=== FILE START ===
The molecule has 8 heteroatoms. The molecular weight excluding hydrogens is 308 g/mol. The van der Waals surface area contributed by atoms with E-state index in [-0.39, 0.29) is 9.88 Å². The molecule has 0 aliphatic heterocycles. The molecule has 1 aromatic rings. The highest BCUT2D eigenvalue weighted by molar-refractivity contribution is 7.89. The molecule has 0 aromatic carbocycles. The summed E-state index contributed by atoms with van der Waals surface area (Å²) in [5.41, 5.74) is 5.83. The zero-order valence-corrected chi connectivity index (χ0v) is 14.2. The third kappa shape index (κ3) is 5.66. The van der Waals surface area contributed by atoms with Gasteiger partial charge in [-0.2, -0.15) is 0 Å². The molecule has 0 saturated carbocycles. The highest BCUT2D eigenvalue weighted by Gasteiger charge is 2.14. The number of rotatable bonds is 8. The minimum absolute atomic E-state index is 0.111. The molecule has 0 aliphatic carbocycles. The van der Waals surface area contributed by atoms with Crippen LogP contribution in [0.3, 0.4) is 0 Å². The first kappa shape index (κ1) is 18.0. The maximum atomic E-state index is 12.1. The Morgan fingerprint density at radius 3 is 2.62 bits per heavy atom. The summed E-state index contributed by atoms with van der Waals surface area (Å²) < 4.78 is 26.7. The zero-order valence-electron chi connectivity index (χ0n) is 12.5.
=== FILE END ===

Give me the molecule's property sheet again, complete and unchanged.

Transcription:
The molecule has 8 heteroatoms. The molecular weight excluding hydrogens is 308 g/mol. The van der Waals surface area contributed by atoms with E-state index in [-0.39, 0.29) is 9.88 Å². The molecule has 0 aliphatic heterocycles. The molecule has 1 aromatic rings. The highest BCUT2D eigenvalue weighted by molar-refractivity contribution is 7.89. The molecule has 0 aromatic carbocycles. The summed E-state index contributed by atoms with van der Waals surface area (Å²) in [5.41, 5.74) is 5.83. The zero-order valence-corrected chi connectivity index (χ0v) is 14.2. The third kappa shape index (κ3) is 5.66. The van der Waals surface area contributed by atoms with Gasteiger partial charge in [-0.2, -0.15) is 0 Å². The molecule has 0 saturated carbocycles. The highest BCUT2D eigenvalue weighted by Gasteiger charge is 2.14. The number of rotatable bonds is 8. The minimum absolute atomic E-state index is 0.111. The molecule has 0 aliphatic carbocycles. The van der Waals surface area contributed by atoms with Crippen LogP contribution in [0.3, 0.4) is 0 Å². The first kappa shape index (κ1) is 18.0. The maximum atomic E-state index is 12.1. The Morgan fingerprint density at radius 3 is 2.62 bits per heavy atom. The summed E-state index contributed by atoms with van der Waals surface area (Å²) < 4.78 is 26.7. The zero-order valence-electron chi connectivity index (χ0n) is 12.5.